In a dimly lit hut in the western Indian state of Gujarat, Anjana cradles her baby boy, her eyes welling up as she says he is named after his father.
Anjana’s husband Umesh Bamaniya died in April, 10 days before his son was born, while cleaning a choked sewer – a job that would’ve earned him 2,000 rupees (£19; $24). His body, enveloped in sewage, was retrieved from a manhole in Gujarat’s Tharad town. He was just 23 years old.
The loss of her husband, the family’s breadwinner, has left Anjana devastated. “How will I raise my children and educate them?” she asks.
Hundreds of miles away, in the southern state of Tamil Nadu, Annamma is in a similar state.
Her husband Moses, 40, died of asphyxiation inside a sewer at a factory in Chennai city in September.
Until his death, Annamma didn’t even know her husband cleaned sewers. “He told us he worked at a canteen and sometimes doubled up as a daily wage worker,” she said.
Annamma, who has two little girls, is still in shock. “Forget about money and survival, how will I tell my children that their father died while cleaning a septic tank?”
Umesh and Moses are among thousands of sanitation workers from low-caste communities who manually clean sewers, septic tanks, toilets and drains. They are widely considered manual scavengers, though experts say the legal definition of the term, which only includes people who clean or handle human waste in spaces such as “insanitary latrines” or railway tracks, is too narrow.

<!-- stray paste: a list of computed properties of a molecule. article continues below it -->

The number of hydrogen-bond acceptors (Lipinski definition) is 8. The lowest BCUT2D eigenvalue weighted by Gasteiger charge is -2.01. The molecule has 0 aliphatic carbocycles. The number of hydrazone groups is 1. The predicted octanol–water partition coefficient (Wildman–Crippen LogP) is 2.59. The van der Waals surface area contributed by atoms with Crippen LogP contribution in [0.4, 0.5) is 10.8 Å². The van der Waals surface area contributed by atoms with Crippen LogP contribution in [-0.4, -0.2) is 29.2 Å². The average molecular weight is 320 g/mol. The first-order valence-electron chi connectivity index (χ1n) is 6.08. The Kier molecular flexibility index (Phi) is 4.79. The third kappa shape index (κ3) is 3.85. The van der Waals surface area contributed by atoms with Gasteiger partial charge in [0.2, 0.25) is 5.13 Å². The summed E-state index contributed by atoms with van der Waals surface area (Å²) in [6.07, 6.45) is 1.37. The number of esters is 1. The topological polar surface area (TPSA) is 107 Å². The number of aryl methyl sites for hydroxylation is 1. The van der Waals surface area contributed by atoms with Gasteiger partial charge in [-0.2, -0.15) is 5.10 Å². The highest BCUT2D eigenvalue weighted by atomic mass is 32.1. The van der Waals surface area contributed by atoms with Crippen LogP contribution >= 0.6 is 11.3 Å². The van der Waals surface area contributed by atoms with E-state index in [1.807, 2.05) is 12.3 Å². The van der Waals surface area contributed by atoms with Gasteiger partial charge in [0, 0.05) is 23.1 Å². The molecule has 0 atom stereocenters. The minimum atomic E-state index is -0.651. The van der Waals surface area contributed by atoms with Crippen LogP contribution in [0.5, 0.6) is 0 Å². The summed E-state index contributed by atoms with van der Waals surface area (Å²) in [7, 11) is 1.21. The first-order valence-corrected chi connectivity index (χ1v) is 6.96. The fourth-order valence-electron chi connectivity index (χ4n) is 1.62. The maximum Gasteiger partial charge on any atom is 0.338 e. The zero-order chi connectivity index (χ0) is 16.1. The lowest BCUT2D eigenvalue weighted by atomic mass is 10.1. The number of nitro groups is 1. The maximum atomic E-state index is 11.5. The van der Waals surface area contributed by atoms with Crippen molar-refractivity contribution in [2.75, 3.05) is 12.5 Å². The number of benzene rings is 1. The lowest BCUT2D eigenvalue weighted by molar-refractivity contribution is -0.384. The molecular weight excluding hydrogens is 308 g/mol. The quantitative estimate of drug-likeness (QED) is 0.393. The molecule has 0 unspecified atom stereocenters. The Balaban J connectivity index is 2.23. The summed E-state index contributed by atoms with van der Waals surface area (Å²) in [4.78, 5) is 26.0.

Manual scavenging is banned in India but the practice is still commonplace, with people forced into it because of rigid caste rules and the lack of other livelihood options. They are hired by local corporations and even private contractors to clean sewers and drains that are blocked because of mud and plastic.
Successive federal governments, including the current one, have missed several deadlines to declare India free of manual scavenging, most recently in August this year.
There is little agreement on how many people are engaged in manual scavenging – in 2021, a federal minister told parliament that the government had identified 58,098 manual scavengers in the country through surveys, but also added that there was “no report of practice of manual scavenging currently in the country”. But according to the Safai Karmachari Andolan, which works to eliminate manual scavenging, there are more than 770,000 such workers.
Deaths like those of Umesh and Moses – usually through asphyxiation from inhaling toxic gases in the sewer – are often reported from different Indian cities. In July, the government said that 339 people had died in the past five years while cleaning sewers and septic tanks.
Another report by the National Commission for Safai Karamcharis (NCSK) – a government-appointed organisation that oversees the conditions of sanitation workers – says that 928 sewer workers died between 1993 and 2020, with the states of Tamil Nadu and Gujarat reporting the highest casualties. Even this could be an undercount – most of the affected workers are hired on contract, which makes it easier for authorities or the people who hired them to not claim responsibility.
“Resultantly, these deaths are never considered by the state administration while compiling the data of sewer deaths and hence they remain unreported and non-compensated,” the NCSK report says.
Source : BBC